A knee osteotomy operation typically lasts between 1 and 2 hours.

Your surgeon will make an incision at the front of your knee, starting below your kneecap. He or she will plan out the correct size of the wedge using guide wires. With an oscillating saw, your surgeon will cut along the guide wires, and then remove the wedge of bone. He or she will "close" or bring together the bones in order to fill the space created by removing the wedge. Your surgeon will insert a plate and screws to hold the bones in place until the osteotomy heals.

This is the most commonly used osteotomy procedure, and is called a closing wedge osteotomy.

After the wedge of bone is removed, the tibia may be held in place with a plate and screws.

In some cases, rather than "closing" the bones, the wedge of bone is "opened" and a bone graft is added to fill the space and help the osteotomy heal. This procedure is called an opening wedge osteotomy.

After the surgery, you will be taken to the recovery room where you will be closely monitored as you recover from the anesthesia. You will then be taken to your hospital room.

Complications

As with any surgical procedure, there are risks involved with osteotomy. Your surgeon will discuss each of the risks with you and will take specific measures to help avoid potential complications.

Although the risks are low, the most common complications include:

  • Infection
  • Blood clots
  • Stiffness of the knee joint
  • Injuries to vessels and nerves
  • Failure of the osteotomy to heal

In some cases, a second surgery may be required, particularly if the osteotomy does not heal.

Recovery

Hospital discharge. In most cases, patients go home 1 to 2 days after an osteotomy.

Pain management. After surgery, you will feel some pain, but your surgeon and nurses will make every effort to help you feel as comfortable as possible.

Many types of pain medication are available to help control pain, including opioids, nonsteroidal anti-inflammatory drugs (NSAIDs) and local anesthetics. Treating pain with medications can help you feel more comfortable, which will help your body heal faster and recover from surgery faster.

Opioids can provide excellent pain relief, however, they are a narcotic and can be addictive. It is important to use opioids only as directed by your doctor. You should stop taking these medications as soon as your pain starts to improve.

Weight bearing. After the operation, you will most likely need to use crutches for several weeks. Your surgeon may also put your knee in a brace or cast for protection while the bone heals. Your surgeon will give you instructions about when weight bearing can begin.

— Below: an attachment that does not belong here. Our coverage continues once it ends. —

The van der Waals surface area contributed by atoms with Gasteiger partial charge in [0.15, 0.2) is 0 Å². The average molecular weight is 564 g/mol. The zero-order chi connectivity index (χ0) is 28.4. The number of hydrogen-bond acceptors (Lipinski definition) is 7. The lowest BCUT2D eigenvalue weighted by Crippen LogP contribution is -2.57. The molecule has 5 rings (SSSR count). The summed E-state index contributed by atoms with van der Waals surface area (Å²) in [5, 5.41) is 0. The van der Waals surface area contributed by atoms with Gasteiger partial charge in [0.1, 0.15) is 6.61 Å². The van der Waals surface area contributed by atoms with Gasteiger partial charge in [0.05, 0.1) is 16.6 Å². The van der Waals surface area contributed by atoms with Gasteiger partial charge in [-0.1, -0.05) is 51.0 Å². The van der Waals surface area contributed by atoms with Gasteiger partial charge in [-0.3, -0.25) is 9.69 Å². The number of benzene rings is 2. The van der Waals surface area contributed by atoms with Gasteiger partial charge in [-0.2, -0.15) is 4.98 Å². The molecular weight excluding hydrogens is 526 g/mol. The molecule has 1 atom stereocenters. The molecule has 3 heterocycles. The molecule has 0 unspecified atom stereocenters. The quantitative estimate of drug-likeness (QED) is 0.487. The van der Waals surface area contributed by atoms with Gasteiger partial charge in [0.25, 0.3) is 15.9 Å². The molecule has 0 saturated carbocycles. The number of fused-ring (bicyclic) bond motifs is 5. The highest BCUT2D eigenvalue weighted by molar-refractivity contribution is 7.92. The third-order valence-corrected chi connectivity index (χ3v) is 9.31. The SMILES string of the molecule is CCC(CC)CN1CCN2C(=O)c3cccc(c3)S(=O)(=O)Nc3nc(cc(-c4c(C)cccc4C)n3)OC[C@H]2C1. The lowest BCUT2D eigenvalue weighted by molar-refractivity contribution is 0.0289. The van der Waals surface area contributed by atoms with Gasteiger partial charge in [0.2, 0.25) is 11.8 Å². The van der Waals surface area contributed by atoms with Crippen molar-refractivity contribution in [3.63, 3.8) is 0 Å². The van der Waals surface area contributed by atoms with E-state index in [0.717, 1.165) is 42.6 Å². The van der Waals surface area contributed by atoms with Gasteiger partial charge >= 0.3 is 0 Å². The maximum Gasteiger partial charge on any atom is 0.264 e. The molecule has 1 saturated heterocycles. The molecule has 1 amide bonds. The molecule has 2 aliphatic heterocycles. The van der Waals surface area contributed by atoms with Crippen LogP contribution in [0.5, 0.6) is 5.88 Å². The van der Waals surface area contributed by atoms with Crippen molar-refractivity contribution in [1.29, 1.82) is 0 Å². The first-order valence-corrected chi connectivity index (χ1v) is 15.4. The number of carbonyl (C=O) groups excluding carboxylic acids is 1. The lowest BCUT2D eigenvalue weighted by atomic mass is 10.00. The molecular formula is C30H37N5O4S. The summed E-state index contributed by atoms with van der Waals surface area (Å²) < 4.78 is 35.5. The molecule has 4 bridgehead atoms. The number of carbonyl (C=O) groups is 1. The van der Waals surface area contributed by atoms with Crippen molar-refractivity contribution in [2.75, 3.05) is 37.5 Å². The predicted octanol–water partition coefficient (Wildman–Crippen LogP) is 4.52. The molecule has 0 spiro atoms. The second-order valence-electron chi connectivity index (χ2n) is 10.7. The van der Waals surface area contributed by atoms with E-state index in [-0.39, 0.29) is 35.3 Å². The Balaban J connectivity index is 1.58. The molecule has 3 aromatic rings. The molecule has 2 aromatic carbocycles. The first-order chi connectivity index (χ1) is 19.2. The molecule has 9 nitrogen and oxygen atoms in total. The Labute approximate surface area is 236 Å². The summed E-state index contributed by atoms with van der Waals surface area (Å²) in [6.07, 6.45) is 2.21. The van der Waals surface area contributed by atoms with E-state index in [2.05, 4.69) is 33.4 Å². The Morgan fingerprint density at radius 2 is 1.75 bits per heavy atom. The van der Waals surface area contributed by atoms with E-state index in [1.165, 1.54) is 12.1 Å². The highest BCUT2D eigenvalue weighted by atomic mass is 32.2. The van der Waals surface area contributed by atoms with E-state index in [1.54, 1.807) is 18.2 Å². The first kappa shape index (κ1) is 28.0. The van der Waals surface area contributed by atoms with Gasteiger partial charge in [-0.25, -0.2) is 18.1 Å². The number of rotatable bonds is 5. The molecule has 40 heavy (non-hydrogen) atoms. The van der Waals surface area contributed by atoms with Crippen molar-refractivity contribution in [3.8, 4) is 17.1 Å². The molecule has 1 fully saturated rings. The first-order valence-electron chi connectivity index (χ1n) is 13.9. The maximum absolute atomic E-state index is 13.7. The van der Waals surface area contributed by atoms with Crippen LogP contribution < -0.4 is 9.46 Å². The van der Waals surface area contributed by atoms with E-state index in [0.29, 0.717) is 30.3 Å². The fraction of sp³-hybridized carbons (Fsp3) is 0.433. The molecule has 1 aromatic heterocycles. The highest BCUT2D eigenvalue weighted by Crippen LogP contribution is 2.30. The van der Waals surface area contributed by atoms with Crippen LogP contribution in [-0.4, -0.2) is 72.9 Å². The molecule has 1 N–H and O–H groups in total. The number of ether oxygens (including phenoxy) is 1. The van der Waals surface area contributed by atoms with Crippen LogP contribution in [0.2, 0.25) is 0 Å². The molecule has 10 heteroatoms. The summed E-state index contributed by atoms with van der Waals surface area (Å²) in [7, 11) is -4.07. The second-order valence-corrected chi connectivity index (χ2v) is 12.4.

Doctor visit. You will see your surgeon for a follow-up visit after surgery. X-rays will be taken so that he or she can check how well the osteotomy has healed. After the follow-up, your surgeon will tell you when it is safe to put weight on your leg, and when you can start rehabilitation.

Rehabilitation exercises. During rehabilitation, a physical therapist will give you exercises to help maintain range of motion in your knee and restore your strength.

You may be able to resume your full activities 3 to 6 months after surgery.

Outcome

For most patients, osteotomy is successful in relieving pain and delaying the progression of arthritis in the knee. It can allow a younger patient to lead a more active lifestyle for many years. Even though many patients will ultimately require a total knee replacement, an osteotomy can be an effective way to buy time until a replacement is required.

For More Information

If you found this article helpful, you may also be interested in Unicompartmental Knee ReplacementUnicompartmental Knee Replacement (topic.cfm?topic=A00585).

Last reviewed: June 2017
Contributed and/or Updated by: Jared R.H. Foran, MD; Paul A. Manner, MD
Peer-Reviewed by: Stuart J. Fischer, MD
Contributor Disclosure Information

AAOS does not endorse any treatments, procedures, products, or physicians referenced herein. This information is provided as an educational service and is not intended to serve as medical advice. Anyone seeking specific orthopaedic advice or assistance should consult his or her orthopaedic surgeon, or locate one in your area through the AAOS "Find an Orthopaedist" program on this website.
Copyright 2017 American Academy of Orthopaedic Surgeons